Now add your garbanzo beans, coconut milk, tomatoes (including the juice), and peanut butter. Stir until the peanut butter dissolves, then bring just to a boil. You may need to raise the heat a bit, but don’t go too high. As the liquid starts to really bubble, lower the heat to a simmer and place a lid on the pot at an angle so some steam can escape.
Allow to simmer, stirring occasionally, for about 20 minutes.
Remove the lid and add the kale. Stir to combine and continue to simmer the curry without a lid until all the veggies can be pierced easily with a fork, about 5–10 more minutes.
That’s it! Your Kilimanjaro Coconut Curry is ready to delight your taste buds. Dish it out and enjoy or check below for our favorite serving suggestions.
- 2¼ teaspoons curry powder (adjust depending on curry spice level and whether you like spicy)
- 1¼ teaspoons cumin powder
- 1 teaspoon salt
- ½ teaspoon cinnamon powder
- ½ teaspoon smoked paprika powder
- ½ teaspoon coriander powder
- ¼ teaspoon turmeric powder
- ¼ teaspoon cardamom powder
- ¼ teaspoon black pepper (about 10 turns)
- ⅛ teaspoon clove powder
- ⅛ teaspoon cayenne powder (use less or omit if you don't like spicy)
- 2 cups zucchini, unpeeled and cut into ½-inch cubes (250 g)
- 1½ cups sweet potato, peeled or unpeeled and cut into ½-inch cubes (195 g)
- 1 cup red bell pepper, diced (150 g)
- 1 cup yellow onion, diced (160 g)
- ½ cup carrot, sliced (65 g)
- 1 tablespoon garlic, minced (8 g)
- 1 teaspoon fresh ginger, peeled and minced
- 1 cup water (240 ml)
- 1½ cups canned garbanzo beans (chickpeas), drained and rinsed (225 g)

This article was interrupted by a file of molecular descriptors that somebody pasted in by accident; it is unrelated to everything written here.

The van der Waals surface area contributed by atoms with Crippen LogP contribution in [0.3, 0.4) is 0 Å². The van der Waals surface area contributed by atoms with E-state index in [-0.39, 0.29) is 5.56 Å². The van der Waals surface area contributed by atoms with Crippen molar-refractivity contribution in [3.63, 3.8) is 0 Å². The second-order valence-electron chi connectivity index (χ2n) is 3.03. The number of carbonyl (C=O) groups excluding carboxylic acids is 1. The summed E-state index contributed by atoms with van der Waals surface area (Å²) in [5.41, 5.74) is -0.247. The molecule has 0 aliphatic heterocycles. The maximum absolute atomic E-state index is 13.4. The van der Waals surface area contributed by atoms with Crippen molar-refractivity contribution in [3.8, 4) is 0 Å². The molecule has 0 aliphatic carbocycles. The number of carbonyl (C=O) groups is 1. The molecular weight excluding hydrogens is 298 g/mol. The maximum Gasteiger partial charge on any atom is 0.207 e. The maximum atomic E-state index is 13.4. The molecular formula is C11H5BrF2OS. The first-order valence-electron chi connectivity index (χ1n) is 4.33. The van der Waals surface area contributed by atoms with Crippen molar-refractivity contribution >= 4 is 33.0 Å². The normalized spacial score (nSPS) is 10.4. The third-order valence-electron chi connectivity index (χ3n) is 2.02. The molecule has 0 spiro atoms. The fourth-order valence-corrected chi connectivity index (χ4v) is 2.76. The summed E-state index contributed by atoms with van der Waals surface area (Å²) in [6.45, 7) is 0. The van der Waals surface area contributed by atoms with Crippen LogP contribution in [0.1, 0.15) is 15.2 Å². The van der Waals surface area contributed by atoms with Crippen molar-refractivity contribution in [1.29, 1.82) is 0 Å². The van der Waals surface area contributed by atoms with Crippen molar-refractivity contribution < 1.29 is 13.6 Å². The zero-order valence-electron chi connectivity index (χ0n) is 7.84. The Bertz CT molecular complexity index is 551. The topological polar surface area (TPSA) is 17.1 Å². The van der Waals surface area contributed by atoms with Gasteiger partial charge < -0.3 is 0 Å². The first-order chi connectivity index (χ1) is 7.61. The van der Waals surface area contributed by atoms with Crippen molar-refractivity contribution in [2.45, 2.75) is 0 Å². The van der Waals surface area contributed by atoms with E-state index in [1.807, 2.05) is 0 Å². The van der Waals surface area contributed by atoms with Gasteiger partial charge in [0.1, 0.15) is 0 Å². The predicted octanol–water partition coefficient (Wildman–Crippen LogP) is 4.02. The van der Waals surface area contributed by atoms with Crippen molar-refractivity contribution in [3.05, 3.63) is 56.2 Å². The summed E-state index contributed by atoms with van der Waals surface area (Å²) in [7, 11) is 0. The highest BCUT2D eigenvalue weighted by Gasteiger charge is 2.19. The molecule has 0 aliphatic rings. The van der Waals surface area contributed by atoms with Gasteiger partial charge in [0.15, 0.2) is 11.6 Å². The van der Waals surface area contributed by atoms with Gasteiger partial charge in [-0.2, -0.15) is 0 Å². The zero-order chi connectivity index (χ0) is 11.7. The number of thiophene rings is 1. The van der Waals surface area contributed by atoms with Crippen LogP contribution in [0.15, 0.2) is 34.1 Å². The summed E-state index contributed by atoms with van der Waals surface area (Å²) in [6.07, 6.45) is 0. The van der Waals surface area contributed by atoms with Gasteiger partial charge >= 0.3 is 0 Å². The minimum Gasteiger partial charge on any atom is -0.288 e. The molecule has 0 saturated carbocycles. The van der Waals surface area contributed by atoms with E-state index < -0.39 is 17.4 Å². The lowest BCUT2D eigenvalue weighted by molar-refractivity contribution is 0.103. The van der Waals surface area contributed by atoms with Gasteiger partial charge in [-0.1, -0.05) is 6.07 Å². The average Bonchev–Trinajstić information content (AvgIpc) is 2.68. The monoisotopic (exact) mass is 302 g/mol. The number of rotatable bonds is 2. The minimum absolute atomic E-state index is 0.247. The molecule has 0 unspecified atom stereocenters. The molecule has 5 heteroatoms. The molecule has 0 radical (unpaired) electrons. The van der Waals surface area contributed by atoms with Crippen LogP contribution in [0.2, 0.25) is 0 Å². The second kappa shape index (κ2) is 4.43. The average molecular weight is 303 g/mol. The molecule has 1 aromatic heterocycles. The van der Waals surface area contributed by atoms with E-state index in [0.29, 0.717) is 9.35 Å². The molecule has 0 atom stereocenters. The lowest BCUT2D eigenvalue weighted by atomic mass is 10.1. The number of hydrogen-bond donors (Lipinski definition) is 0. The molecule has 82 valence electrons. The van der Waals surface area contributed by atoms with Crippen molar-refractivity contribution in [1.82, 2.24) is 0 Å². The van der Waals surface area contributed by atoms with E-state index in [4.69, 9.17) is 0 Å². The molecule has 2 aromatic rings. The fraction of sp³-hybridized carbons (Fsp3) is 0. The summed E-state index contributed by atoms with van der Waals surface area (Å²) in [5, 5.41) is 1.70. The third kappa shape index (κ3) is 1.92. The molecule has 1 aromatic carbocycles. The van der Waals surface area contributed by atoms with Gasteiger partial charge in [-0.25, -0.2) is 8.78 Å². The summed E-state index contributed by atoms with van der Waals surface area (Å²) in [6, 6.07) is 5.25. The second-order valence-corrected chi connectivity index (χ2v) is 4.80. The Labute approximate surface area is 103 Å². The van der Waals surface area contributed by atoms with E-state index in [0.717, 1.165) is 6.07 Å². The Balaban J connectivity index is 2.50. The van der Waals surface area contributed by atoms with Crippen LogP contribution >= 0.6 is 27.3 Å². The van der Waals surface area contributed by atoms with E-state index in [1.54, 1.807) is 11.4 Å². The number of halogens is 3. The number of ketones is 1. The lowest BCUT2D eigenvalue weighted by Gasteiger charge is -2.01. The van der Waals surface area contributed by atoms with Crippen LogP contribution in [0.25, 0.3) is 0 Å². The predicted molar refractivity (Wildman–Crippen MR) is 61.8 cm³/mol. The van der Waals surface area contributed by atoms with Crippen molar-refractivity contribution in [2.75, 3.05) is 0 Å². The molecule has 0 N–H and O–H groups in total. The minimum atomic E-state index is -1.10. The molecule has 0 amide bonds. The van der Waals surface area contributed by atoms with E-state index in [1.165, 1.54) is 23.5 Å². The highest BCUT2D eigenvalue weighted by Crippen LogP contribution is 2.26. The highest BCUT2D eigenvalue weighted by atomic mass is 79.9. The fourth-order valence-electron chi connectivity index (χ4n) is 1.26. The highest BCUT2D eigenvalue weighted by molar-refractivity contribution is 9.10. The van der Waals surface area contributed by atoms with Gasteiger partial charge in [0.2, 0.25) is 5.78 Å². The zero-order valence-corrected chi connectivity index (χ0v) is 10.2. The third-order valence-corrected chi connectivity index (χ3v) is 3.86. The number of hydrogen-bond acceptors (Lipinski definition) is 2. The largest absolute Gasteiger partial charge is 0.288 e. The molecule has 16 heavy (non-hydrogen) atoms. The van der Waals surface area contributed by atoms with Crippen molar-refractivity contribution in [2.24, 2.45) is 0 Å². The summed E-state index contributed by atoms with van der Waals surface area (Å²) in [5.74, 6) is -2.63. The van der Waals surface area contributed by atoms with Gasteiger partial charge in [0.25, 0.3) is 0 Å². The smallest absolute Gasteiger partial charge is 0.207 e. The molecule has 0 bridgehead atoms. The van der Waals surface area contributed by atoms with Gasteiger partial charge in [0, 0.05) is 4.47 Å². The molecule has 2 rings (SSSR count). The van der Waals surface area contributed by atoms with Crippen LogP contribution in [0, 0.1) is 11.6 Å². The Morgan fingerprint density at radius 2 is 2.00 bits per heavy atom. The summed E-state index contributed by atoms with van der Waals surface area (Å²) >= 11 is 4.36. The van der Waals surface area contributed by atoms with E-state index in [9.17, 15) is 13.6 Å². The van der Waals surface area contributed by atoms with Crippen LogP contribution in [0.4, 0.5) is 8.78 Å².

- 1½ cups coconut milk (330 g / from a can)
- 1½ cups canned diced tomatoes, undrained (365 g)
- ¼ cup peanut butter (65 g)
- 2 cups lacinato kale, finely chopped (70 g / AKA dinosaur kale)
- cooked brown rice (optional) (for serving, see Notes for link)
- Stir all of the spices together in a small bowl and set aside for now.
- Heat a stockpot or Dutch oven over medium heat for 2 minutes. Add the zucchini, sweet potatoes, bell peppers, onions, carrots, garlic, and ginger. Cook for 5 minutes, stirring occasionally and adding a small splash of water if things begin to stick.
- Add the spice mixture you set aside earlier and cook for 1 minute, stirring constantly, until the spices smell heavenly. Add the water and stir up the stuck bits from the bottom of the pot.
- Add the garbanzo beans, coconut milk, tomatoes (including the juice), and peanut butter and stir until the peanut butter dissolves. Bring just to a boil, then lower heat to a simmer. Place a lid on the pot at an angle and simmer for 20 minutes, stirring occasionally and making sure to stir the bottom of the pot to keep things from sticking.
- Remove the lid, add the kale, and simmer an additional 5-10 minutes, without a lid, until the veggies are tender.
- Dish out and serve alone or over the cooked grain of your choice. We like brown rice. Enjoy!
Serving and storing
This recipe makes about 8 cups of Kilimanjaro Coconut Curry, enough for 3–4 servings if eaten on its own—more when served over cooked brown rice or another grain. Feeling extra fancy? Toast up some peanuts to sprinkle on top. Yum!
If you’re lucky enough to have leftovers (not likely, but never say never), store in an airtight container in the fridge for up to five days.
After you’ve eaten your fill and fallen head over heels in love with that rich peanutty flavor, pop over to try our West African-Inspired Peanut Stew. We know you’ll love both. And if you’re a Plant Fueled Life member, you can save or love this recipe so it’s always easy to find.
Let us know if this is a new favorite in the comments below.
Here’s to eating all the curry!